Slopes of 8 degrees is about the maximum you will see on the TransAm.I think you'll find a lot of people who would dispute that.
Did your remark take into account that I mentioned a slope of 8 degrees? More often slopes are expressed as the ratio of rise over run, which for an angle of 8 degrees amounts to a grade of 14%?
I don't know abut John, but I missed the "degrees" and thought "%" automatically. Degrees seems like an odd way to express the steepness only because "%" is pretty much universally used.
Oh and based only on my impression of them... The hills in Missouri climbing up out of the river valleys were pretty tough, but a few in the Appalachians definitely were harder for me so I'd assume they were steeper than the ones in Missouri. Two that I remember were at Vesuvius and another that I think it was at Big A mountain. Those were climbs for eastbound riders. There were a least a couple others that seemed steeper to me than the ones in Missouri.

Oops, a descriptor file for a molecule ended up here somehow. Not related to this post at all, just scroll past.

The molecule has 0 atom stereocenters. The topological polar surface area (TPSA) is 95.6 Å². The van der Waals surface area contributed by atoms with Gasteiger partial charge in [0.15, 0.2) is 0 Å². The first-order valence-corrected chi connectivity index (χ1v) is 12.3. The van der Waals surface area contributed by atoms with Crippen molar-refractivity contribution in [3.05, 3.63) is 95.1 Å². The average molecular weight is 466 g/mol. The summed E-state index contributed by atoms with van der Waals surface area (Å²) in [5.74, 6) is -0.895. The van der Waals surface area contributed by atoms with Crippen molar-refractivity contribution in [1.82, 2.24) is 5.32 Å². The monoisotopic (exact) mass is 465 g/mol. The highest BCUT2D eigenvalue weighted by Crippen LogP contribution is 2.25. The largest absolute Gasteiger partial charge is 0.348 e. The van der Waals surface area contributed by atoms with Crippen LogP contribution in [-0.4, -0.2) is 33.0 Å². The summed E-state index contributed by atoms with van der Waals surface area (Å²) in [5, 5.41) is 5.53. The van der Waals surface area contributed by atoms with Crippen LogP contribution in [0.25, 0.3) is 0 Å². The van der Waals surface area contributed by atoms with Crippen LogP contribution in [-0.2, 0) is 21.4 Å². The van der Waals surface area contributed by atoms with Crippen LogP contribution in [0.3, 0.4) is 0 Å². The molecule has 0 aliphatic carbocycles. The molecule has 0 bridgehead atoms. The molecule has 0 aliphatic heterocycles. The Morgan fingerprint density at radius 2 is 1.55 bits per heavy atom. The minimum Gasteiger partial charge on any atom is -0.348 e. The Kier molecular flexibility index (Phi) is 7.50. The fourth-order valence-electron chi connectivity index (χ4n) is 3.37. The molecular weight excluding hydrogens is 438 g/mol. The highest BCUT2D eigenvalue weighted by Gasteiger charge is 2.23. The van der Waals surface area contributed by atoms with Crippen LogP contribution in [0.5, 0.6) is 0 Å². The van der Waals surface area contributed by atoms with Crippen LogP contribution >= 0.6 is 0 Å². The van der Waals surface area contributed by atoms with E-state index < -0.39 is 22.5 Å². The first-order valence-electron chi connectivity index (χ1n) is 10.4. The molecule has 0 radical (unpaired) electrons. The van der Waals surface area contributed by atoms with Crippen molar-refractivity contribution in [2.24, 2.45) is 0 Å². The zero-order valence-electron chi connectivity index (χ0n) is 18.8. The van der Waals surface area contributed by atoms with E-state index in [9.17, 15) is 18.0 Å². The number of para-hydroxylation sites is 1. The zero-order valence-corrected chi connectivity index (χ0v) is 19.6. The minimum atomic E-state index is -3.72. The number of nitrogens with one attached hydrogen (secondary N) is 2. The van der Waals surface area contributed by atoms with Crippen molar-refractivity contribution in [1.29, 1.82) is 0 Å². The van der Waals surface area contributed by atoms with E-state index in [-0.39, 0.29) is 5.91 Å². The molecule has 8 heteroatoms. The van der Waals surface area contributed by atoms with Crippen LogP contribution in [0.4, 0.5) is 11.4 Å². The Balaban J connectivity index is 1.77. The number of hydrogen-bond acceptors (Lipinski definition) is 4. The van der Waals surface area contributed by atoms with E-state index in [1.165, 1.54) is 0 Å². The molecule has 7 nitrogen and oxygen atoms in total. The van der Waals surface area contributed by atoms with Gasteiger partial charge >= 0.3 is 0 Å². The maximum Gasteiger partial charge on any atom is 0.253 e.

That said I don't have accurate numbers for any of them. Furthermore I have decided that we seldom know the actual grades because the signs posted are often way off and even the maps can be pretty misleading. Also the grades on smaller roads are generally extremely variable along their length. So do you call the grade by a 100' section that is steepest, by the average from bottom to top, or something else? In any case the numbers can be misleading wrt to the difficulty in riding them.